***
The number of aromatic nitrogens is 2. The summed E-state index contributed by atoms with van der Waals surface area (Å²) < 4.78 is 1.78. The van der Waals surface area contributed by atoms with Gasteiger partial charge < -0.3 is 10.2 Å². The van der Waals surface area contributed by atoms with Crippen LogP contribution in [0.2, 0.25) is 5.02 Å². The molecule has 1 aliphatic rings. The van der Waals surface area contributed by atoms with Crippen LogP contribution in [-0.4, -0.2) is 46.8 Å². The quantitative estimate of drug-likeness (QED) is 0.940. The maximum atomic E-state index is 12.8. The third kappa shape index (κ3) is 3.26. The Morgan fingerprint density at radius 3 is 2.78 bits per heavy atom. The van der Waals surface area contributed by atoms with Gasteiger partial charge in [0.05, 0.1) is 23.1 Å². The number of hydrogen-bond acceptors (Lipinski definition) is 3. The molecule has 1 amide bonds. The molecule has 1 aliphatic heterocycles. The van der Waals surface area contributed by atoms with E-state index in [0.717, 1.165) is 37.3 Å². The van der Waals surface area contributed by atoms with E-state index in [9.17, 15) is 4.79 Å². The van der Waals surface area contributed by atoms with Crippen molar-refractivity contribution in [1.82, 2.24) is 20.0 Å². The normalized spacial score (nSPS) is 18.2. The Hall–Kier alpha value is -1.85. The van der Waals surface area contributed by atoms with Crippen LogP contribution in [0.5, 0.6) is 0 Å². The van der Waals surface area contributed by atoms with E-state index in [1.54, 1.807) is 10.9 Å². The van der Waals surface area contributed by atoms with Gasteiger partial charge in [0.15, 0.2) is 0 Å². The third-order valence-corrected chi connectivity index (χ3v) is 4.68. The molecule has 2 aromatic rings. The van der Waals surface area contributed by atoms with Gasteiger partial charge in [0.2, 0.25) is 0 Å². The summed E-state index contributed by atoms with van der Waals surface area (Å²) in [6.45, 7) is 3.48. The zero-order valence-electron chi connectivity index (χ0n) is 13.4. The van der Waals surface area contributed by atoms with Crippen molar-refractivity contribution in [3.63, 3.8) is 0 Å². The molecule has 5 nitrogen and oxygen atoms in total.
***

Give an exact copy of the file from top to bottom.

The number of aromatic nitrogens is 2. The summed E-state index contributed by atoms with van der Waals surface area (Å²) < 4.78 is 1.78. The van der Waals surface area contributed by atoms with Gasteiger partial charge < -0.3 is 10.2 Å². The van der Waals surface area contributed by atoms with Crippen LogP contribution in [0.2, 0.25) is 5.02 Å². The molecule has 1 aliphatic rings. The van der Waals surface area contributed by atoms with Crippen LogP contribution in [-0.4, -0.2) is 46.8 Å². The quantitative estimate of drug-likeness (QED) is 0.940. The maximum atomic E-state index is 12.8. The third kappa shape index (κ3) is 3.26. The Morgan fingerprint density at radius 3 is 2.78 bits per heavy atom. The van der Waals surface area contributed by atoms with Gasteiger partial charge in [0.05, 0.1) is 23.1 Å². The number of hydrogen-bond acceptors (Lipinski definition) is 3. The molecule has 1 amide bonds. The molecule has 1 aliphatic heterocycles. The van der Waals surface area contributed by atoms with E-state index in [0.717, 1.165) is 37.3 Å². The van der Waals surface area contributed by atoms with E-state index in [9.17, 15) is 4.79 Å². The van der Waals surface area contributed by atoms with Crippen molar-refractivity contribution in [1.82, 2.24) is 20.0 Å². The normalized spacial score (nSPS) is 18.2. The Hall–Kier alpha value is -1.85. The van der Waals surface area contributed by atoms with Crippen LogP contribution in [0.5, 0.6) is 0 Å². The van der Waals surface area contributed by atoms with E-state index in [1.54, 1.807) is 10.9 Å². The van der Waals surface area contributed by atoms with Gasteiger partial charge in [0.15, 0.2) is 0 Å². The third-order valence-corrected chi connectivity index (χ3v) is 4.68. The molecule has 2 aromatic rings. The van der Waals surface area contributed by atoms with Gasteiger partial charge in [0.2, 0.25) is 0 Å². The summed E-state index contributed by atoms with van der Waals surface area (Å²) in [6.45, 7) is 3.48. The zero-order valence-electron chi connectivity index (χ0n) is 13.4. The van der Waals surface area contributed by atoms with Crippen molar-refractivity contribution in [3.63, 3.8) is 0 Å². The molecule has 5 nitrogen and oxygen atoms in total.